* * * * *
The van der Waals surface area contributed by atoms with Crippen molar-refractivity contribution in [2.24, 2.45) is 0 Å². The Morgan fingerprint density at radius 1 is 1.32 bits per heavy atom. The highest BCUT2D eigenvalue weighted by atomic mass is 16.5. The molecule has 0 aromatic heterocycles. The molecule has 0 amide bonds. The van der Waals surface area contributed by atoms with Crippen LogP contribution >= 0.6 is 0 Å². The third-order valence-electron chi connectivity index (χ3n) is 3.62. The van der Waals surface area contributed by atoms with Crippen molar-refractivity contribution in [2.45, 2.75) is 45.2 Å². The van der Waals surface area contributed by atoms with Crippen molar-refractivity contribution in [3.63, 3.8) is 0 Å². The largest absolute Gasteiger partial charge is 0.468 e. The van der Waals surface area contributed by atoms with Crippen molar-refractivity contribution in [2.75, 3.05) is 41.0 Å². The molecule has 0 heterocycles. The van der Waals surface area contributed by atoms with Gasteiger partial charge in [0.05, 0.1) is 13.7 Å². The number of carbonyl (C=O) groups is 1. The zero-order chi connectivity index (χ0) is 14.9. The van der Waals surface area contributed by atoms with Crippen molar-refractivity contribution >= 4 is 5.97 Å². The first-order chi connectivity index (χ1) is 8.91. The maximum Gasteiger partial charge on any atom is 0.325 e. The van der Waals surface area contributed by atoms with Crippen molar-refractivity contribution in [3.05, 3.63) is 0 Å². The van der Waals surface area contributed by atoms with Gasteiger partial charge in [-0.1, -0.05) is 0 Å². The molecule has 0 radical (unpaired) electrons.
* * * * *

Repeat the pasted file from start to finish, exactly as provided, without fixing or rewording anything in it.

The van der Waals surface area contributed by atoms with Crippen molar-refractivity contribution in [2.24, 2.45) is 0 Å². The Morgan fingerprint density at radius 1 is 1.32 bits per heavy atom. The highest BCUT2D eigenvalue weighted by atomic mass is 16.5. The molecule has 0 aromatic heterocycles. The molecule has 0 amide bonds. The van der Waals surface area contributed by atoms with Crippen LogP contribution >= 0.6 is 0 Å². The third-order valence-electron chi connectivity index (χ3n) is 3.62. The van der Waals surface area contributed by atoms with Crippen molar-refractivity contribution in [2.45, 2.75) is 45.2 Å². The van der Waals surface area contributed by atoms with Crippen molar-refractivity contribution in [3.63, 3.8) is 0 Å². The largest absolute Gasteiger partial charge is 0.468 e. The van der Waals surface area contributed by atoms with Crippen molar-refractivity contribution in [2.75, 3.05) is 41.0 Å². The molecule has 0 heterocycles. The van der Waals surface area contributed by atoms with Gasteiger partial charge in [0.05, 0.1) is 13.7 Å². The number of carbonyl (C=O) groups is 1. The zero-order chi connectivity index (χ0) is 14.9. The van der Waals surface area contributed by atoms with Crippen molar-refractivity contribution >= 4 is 5.97 Å². The first-order chi connectivity index (χ1) is 8.91. The maximum Gasteiger partial charge on any atom is 0.325 e. The van der Waals surface area contributed by atoms with Crippen molar-refractivity contribution in [3.05, 3.63) is 0 Å². The van der Waals surface area contributed by atoms with Gasteiger partial charge in [-0.1, -0.05) is 0 Å². The molecule has 0 radical (unpaired) electrons.